The Microsoft Azure opportunity in a 'cloud-first' culture

Opinion Edward Jones
Nov 14, 2014

Ed Jones looks at the opportunities around Azure in a world charging headlong towards cloud

Microsoft CEO, Satya Nadella, gave his first talk on British soil this week during Future Decoded. Introducing himself to a theatre filled with Microsoft partners and employees, Nadella took the opportunity to reinforce the company’s vision of a mobile-first, cloud-first world.

Focusing on the emerging cloud-first culture, Microsoft is a huge driving force creating huge opportunity for resellers. Commercial cloud revenue for Microsoft just exceeded a $4.4bn annual run-rate according to the company’s 2014 Annual Report.

Microsoft Azure opportunity in numbers

As Microsoft continue to express their commitment to cloud with the launch of two new Azure focused certifications, this growing opportunity takes on an added level of clarity when you look at Microsoft by the Numbers:

  • A $15m investment from Microsoft in their cloud infrastructure (highlighting a long-term commitment to cloud)
  • Microsoft host more than 1 million servers in its datacentres
  • 50 percent of Fortune 500 companies use Microsoft Azure
  • 1000 customers are signing up to Microsoft Azure every day

Cloud offerings from Microsoft continue to gain unparalleled traction. In the Earnings Release FY14 Q4, Kevin Turner, chief operating officer at Microsoft, said of the company’s cloud growth:

“Our results reflect our customers’ long-term commitments to our products and services, and strong execution by our field teams. We are thrilled with the tremendous momentum of our cloud offerings with Office 365 and Azure both growing over 100 percent again.”

The Windows Server 2003 end of life opportunity

Adding to existing cloud adoption, Windows Server 2003 end of life presents another huge opportunity. Come July 14, 2015, support will end for Windows Server 2003/R2. This means no more patches or bug fixes for security vulnerabilities in the aging server platform exposing users to high risk from cyber-attacks and data loss.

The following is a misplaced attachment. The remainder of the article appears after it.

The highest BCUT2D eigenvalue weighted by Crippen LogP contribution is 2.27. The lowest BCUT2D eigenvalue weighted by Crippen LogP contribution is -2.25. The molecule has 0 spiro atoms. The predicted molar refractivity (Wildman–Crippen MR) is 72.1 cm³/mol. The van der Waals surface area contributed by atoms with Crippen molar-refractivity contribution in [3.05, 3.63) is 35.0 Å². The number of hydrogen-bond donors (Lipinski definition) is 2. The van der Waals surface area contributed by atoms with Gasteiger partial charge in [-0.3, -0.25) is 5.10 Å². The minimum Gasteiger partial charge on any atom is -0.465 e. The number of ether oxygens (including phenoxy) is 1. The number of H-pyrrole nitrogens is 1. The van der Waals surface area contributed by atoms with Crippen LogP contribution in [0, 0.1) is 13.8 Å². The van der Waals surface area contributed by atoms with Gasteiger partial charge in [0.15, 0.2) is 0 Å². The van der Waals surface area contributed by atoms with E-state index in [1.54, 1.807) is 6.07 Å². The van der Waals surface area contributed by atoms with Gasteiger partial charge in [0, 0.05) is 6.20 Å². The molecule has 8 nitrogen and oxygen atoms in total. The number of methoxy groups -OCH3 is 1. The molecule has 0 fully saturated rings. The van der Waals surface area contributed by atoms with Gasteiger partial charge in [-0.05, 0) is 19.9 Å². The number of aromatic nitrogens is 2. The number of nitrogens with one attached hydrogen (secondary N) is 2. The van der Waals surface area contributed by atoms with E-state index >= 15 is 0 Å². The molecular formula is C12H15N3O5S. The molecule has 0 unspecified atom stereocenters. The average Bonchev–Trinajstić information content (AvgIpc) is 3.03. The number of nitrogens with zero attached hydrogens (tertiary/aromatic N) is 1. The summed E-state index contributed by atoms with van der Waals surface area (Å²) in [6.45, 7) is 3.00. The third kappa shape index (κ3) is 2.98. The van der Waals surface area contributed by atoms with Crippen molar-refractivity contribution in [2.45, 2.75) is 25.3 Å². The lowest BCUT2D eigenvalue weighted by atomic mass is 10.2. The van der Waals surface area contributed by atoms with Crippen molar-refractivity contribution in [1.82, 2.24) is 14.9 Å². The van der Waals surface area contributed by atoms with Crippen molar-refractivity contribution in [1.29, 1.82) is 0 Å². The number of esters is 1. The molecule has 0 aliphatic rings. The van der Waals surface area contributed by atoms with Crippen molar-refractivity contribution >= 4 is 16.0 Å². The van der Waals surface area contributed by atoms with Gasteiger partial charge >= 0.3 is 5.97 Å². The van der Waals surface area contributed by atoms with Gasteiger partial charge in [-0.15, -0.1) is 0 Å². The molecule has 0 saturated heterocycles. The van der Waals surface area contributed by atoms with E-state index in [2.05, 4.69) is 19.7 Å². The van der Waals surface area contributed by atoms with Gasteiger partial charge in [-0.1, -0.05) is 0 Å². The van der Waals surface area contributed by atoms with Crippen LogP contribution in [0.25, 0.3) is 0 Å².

Non-compliance will also be a huge issue, continuing to run Windows Server 2003 at this stage could prove damaging to business. As an example, when End of Life arrives, business running the legacy server platform will no longer adhere to the PCI compliance standards required to host Visa and MasterCard transactions on their websites.

Those wishing to stick with Windows Server 2003, past end of life, will face a hefty financial burden. Customised intrusion detection systems, advanced firewalls and network segmentation required to protect the platform, in its now vulnerable state, cost on average $200,000 a year.

With all this in mind, the logical business option is to migrate away from soon defunct platform. With a reported 11 million systems still running Windows Server 2003, there is substantial migration market emerging. So as IT decision makers decide on alternative platforms for migration, there is a huge opportunity for those in the channel to recommend a transition to Microsoft Azure as well as alternative platforms including Windows Server 2012 R2, SQL Server 2014 and System Center.

New Azure features to rival Amazon and Google cloud offerings

In late October, Microsoft announced a series of new Azure features and products during TechEd Europe. The features will hit hard at competitors like Amazon and Google and Microsoft look to further differentiate their cloud offering. If you missed them, key announcements include:

Azure G-series virtual machines - powered by Intel Xeon processors and retrofitted with Premium Storage of 32GB and 50,000 IOPS per VM, these are the largest VMs available. To give context, the G-series offers 3x the memory of a Google Compute machine, and with 450 GB of and 6.5 TB local SSD, the G-series is quickly emerging as a front runner in the cloud market.

Microsoft Cloud Platform System (CPS) – unveiled almost as an afterthought, the Cloud Platform System (CPS) has the potential to be a game changer in private/hybrid cloud world. The integrated system combining Azure-consistent on premise cloud with an optimized hardware stack from Dell is a powerful offering.

Microsoft Azure Marketplace – the new Azure Marketplace offers a collection of Virtual Machines, Applications and Services (data& apps) accessible to anyone using an Operating System, Mobile Device or programming language.

So there we have it, abundant Azure opportunities in a world charging headlong towards the cloud-first ethos of Nadella. Keep your eyes peeled though, this is a rapidly expanding market and it’s only a matter of time before more upgrades and offerings are unveiled.

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